9-15 October is Hospice Care Week; a chance to celebrate hospice care nationwide, and the incredible work that is being done to make sure everyone can benefit from the very best end of life care.
At Saint Francis Hospice, this year’s theme is We are Hospice Care – putting the spotlight on the staff and volunteers who ensure people receive the best palliative and end-of-life care they deserve.
Communication is key when it comes to providing the best care and support for patients and families. Last year the British Sign Language Act was passed recognising BSL as a language in England, Scotland and Wales and the language has been in the spotlight with the latest series of The Great British Bake Off which features Tasha Stones, the first ever deaf contestant.
Here we share how staff at Saint Francis Hospice have been learning BSL so they can improve how they support people who are deaf or hard of hearing.
Twenty-two staff from across the hospice took up the opportunity to learn British Sign Language this year to help make its services more accessible and inclusive for people from the deaf and hard of hearing community.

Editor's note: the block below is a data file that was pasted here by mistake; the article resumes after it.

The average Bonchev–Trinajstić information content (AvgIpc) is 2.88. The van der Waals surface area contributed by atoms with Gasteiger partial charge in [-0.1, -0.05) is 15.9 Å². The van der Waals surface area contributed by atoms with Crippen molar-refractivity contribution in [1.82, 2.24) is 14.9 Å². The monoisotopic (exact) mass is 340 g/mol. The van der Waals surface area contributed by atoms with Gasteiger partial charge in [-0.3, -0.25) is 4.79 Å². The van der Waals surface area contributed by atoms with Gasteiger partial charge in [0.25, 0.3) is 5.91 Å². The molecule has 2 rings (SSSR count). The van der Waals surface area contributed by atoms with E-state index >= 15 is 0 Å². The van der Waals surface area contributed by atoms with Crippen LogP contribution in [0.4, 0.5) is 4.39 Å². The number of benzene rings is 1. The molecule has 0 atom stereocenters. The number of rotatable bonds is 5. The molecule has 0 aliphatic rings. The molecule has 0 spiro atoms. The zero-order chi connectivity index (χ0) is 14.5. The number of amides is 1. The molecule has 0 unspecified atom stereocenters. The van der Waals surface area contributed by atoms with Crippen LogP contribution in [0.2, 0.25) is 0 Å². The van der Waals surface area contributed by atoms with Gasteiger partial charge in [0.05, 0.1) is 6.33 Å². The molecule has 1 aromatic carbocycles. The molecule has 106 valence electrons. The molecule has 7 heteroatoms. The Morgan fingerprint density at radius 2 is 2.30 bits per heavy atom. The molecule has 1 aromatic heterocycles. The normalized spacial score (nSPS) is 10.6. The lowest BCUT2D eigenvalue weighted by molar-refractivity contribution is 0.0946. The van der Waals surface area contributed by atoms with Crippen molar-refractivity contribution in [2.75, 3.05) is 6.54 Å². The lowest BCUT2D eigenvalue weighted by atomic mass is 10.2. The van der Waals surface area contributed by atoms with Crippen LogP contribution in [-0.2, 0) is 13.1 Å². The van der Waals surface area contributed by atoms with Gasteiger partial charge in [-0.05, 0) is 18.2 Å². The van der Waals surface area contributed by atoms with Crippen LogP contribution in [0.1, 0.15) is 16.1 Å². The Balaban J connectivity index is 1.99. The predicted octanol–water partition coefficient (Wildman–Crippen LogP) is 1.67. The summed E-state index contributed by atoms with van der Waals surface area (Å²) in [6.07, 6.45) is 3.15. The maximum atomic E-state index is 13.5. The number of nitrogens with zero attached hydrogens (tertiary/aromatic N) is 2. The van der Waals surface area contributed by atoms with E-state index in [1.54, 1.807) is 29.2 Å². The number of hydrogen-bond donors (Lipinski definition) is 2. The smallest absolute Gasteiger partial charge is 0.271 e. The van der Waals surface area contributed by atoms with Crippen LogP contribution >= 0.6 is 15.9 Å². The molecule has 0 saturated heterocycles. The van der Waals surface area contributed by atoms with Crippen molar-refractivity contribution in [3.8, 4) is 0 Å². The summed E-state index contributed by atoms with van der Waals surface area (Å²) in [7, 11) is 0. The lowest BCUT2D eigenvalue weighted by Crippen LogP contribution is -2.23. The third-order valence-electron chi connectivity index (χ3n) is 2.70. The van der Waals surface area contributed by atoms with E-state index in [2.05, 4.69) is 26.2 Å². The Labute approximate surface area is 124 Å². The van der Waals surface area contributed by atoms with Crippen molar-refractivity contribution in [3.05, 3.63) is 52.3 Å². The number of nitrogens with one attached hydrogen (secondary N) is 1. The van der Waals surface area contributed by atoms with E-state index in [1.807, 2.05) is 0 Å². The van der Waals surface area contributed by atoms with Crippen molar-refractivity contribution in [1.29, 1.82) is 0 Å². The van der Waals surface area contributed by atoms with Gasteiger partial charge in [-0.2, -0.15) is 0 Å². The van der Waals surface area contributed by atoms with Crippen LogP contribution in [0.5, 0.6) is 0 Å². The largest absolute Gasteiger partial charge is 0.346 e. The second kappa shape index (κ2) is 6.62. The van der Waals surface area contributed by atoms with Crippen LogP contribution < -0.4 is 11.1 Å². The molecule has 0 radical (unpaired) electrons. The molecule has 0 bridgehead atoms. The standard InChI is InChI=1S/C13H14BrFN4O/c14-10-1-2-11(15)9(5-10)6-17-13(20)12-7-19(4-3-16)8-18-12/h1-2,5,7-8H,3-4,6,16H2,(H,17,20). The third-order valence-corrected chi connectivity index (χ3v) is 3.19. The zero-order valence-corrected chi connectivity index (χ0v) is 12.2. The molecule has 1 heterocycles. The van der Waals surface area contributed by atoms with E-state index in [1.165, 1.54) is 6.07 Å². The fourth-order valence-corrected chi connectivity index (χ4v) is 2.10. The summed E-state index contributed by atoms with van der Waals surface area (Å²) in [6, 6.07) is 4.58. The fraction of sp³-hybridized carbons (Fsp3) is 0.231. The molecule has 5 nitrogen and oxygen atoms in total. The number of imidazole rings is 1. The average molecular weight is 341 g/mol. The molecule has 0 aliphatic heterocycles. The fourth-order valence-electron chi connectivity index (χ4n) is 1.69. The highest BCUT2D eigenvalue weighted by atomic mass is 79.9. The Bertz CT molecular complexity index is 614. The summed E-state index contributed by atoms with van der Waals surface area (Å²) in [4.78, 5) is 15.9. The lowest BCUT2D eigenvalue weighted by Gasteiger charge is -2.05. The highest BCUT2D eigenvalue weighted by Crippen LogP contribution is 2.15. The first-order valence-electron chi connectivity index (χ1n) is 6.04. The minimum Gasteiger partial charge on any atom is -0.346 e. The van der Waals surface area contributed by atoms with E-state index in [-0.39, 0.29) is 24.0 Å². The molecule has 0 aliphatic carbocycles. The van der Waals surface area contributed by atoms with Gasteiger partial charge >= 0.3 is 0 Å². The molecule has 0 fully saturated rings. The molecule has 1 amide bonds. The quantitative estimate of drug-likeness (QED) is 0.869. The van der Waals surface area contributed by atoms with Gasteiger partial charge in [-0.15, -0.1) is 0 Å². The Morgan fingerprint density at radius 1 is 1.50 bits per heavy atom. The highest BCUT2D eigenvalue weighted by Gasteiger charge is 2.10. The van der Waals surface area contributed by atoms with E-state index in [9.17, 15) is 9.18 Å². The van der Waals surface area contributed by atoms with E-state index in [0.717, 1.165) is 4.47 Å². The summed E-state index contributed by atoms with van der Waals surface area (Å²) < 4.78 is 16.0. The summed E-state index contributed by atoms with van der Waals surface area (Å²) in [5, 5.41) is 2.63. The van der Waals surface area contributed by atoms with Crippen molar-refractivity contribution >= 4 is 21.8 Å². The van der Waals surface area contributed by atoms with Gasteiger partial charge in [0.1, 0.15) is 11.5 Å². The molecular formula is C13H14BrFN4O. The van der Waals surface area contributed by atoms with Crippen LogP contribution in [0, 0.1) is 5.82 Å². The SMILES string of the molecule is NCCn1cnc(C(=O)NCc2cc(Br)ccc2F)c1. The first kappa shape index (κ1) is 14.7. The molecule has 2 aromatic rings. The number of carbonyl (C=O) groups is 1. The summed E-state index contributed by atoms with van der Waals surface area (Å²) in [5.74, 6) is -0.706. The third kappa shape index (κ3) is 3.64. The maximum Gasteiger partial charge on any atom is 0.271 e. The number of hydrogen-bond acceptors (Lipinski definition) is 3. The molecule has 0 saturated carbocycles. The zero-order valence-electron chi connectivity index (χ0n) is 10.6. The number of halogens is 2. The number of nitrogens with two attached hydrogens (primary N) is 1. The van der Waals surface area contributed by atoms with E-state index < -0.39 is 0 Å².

The course, led by Audrius Kiminius, Director of BSL Now and Interpreter Yona Hayden, started in January and ran for 10 weeks. Staff learned basic BSL language skills and 20 staff went on to complete a further 10-week course gaining further skills and qualifications.
“I would like to celebrate the resounding success of our British Sign Language course,” said CEO Pam Court.
“By making our services accessible to the deaf and hard-of-hearing community, we have taking significant strides towards inclusivity and equality in healthcare.
“At Saint Francis Hospice one of our core values is Always Learning and I’m so proud of all the staff who signed up to learn British Sign Language.”
Staff have already been able to put their new language skills into practice to communicate with service users and customers visiting our retail shops.
“I learned something I always wanted to do and made good friends,” said Tracey Lewis, Retail Team Leader at the Brentwood superstore.
“It will also benefit the hospice and our customers, many of whom have hearing loss. Some of our volunteers use sign language too.
“The course took place in our education centre and I loved coming to the hospice – It felt calm, and I felt close to my mum who was cared for by the charity.”